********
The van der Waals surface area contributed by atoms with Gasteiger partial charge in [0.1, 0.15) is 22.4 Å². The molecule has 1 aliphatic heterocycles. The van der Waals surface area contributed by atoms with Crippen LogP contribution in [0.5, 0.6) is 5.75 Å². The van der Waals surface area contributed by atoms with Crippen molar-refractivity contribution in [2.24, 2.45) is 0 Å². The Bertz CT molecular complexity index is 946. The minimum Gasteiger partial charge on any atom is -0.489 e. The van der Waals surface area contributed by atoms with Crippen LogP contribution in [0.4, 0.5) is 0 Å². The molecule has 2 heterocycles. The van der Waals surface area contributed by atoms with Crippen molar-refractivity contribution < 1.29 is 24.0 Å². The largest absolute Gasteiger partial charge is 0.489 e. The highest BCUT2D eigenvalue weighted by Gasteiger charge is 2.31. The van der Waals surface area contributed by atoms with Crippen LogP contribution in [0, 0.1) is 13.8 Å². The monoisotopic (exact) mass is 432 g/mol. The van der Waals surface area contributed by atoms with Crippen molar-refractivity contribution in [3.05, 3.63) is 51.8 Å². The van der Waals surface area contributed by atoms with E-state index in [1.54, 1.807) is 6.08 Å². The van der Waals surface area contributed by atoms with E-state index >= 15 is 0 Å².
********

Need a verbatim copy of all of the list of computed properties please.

The van der Waals surface area contributed by atoms with Gasteiger partial charge in [0.1, 0.15) is 22.4 Å². The molecule has 1 aliphatic heterocycles. The van der Waals surface area contributed by atoms with Crippen LogP contribution in [0.5, 0.6) is 5.75 Å². The van der Waals surface area contributed by atoms with Crippen molar-refractivity contribution in [2.24, 2.45) is 0 Å². The Bertz CT molecular complexity index is 946. The minimum Gasteiger partial charge on any atom is -0.489 e. The van der Waals surface area contributed by atoms with Crippen LogP contribution in [0.4, 0.5) is 0 Å². The molecule has 2 heterocycles. The van der Waals surface area contributed by atoms with Crippen molar-refractivity contribution < 1.29 is 24.0 Å². The largest absolute Gasteiger partial charge is 0.489 e. The highest BCUT2D eigenvalue weighted by Gasteiger charge is 2.31. The van der Waals surface area contributed by atoms with Crippen LogP contribution in [0, 0.1) is 13.8 Å². The monoisotopic (exact) mass is 432 g/mol. The van der Waals surface area contributed by atoms with Crippen molar-refractivity contribution in [3.05, 3.63) is 51.8 Å². The van der Waals surface area contributed by atoms with E-state index in [1.54, 1.807) is 6.08 Å². The van der Waals surface area contributed by atoms with E-state index >= 15 is 0 Å².